Groopman and Gawande seem enormously admirable to me, not only for their unflinching criticism of some common current medical practices, but also for owning up to and honestly writing about mistakes they have personally made in the course of their medical practices.  I know that there are plenty of very thoughtful lawyers who are every bit as concerned with improving the legal profession and the practice of law as those doctors are about improving the medical profession and the practice of medicine, but it strikes me that most practicing lawyers direct their energies into bar association activities toward that end, not to writing books or articles about the practice of law for consumption by the general public.

Readers, why should that be?  Certainly, there are ethical issues such as privilege, which Freedenberg noted as an issue in our exchanges, that lawyers must take care with when they write about the practice of law.  But do those issues–which are also present for doctors–preclude lawyers from writing comparably to Groopman, Gawande, and their fellow doctor-writers?  Are there other factors at play?  Is there a niche that’s waiting to be filled?  Or are Freedenberg and I just overlooking some obvious good answers to his question?  Please leave your thoughts in the comments.

A while ago I wrote about The Paris Review’s making its interviews with authors available online.  Now, I’m intrigued by the literary magazine’s new advice column, also available online.  The delightful Ramona Koval, host of “The Book Show” on the Australian Broadcasting Company’s Radio National, interviewed editor Lorin Stein, who writes the column, a few days ago.  Stein had some great advice for one reader who wondered which translation of Proust he should read, a question I’ve also been pondering since Scott Moncrieff’s classic translation gave me quite a bit of trouble a couple of years ago.  (Stein’s recommendation:  first read Lydia Davis’s new translation, then go to the most recently revised Moncrieff version.)  Perhaps Mr. Stein would give me some advice on another matter I’ve been struggling with:  which translation to read of Lady Murasaki’s “The Tale of Genji?” Waley, Seidensticker, or the gorgeously illustrated and annotated version by Royall Tyler?  Readers, if you have an opinion, I’d love your advice on that question, too.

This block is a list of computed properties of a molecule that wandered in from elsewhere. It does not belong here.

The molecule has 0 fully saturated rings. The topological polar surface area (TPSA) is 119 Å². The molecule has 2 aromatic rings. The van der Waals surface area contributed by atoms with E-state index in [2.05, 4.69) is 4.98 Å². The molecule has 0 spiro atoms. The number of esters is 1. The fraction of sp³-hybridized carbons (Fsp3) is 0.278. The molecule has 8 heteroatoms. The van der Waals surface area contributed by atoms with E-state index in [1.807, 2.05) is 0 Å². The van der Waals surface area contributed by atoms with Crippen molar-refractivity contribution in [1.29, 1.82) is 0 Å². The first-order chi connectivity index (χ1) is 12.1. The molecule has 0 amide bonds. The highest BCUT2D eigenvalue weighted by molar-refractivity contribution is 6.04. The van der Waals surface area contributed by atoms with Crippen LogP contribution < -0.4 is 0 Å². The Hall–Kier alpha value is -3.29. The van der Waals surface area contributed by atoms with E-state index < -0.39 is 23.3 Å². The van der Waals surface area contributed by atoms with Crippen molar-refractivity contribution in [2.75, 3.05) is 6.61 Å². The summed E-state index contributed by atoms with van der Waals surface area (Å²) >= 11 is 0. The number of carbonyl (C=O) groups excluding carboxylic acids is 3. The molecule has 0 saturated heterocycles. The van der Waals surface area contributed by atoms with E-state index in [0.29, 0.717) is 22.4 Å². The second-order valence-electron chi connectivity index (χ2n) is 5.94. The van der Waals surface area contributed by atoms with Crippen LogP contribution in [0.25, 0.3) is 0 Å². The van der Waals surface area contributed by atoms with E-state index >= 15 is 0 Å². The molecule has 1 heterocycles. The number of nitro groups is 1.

June 18, 2010

Lawyers who write fiction

Filed under: Books and writing,fiction,Law,lawyer writers,reading — Helen Gunnarsson @ 10:46 am
Tags: , , ,

So many great fiction writers turn out to have been lawyers, or to have trained as lawyers, including the great 19th century writers Dickens, Eca de Queiroz, and Balzac and modern writers Scott Turow and Alexander McCall Smith, to name only a few. 

I’m now reading a slim but intense volume of short stories depicting contemporary Zimbabwe by yet another lawyer who’s also a fine fiction writer:  “An Elegy For Easterly,” by Petina Gappah.   Gappah, now an international trade lawyer in Geneva, Switzerland, won The Guardian’s First Book Award for her collection.  Her website and blog are worth checking out for her essays about writing, literature, Africa, and the world, as is this review of 2 Zimbabwean memoirs that she recently published in the London Sunday Times.

In one of her recent posts, Gappah provides a link to The North Korean Random Insult Generator–great fun!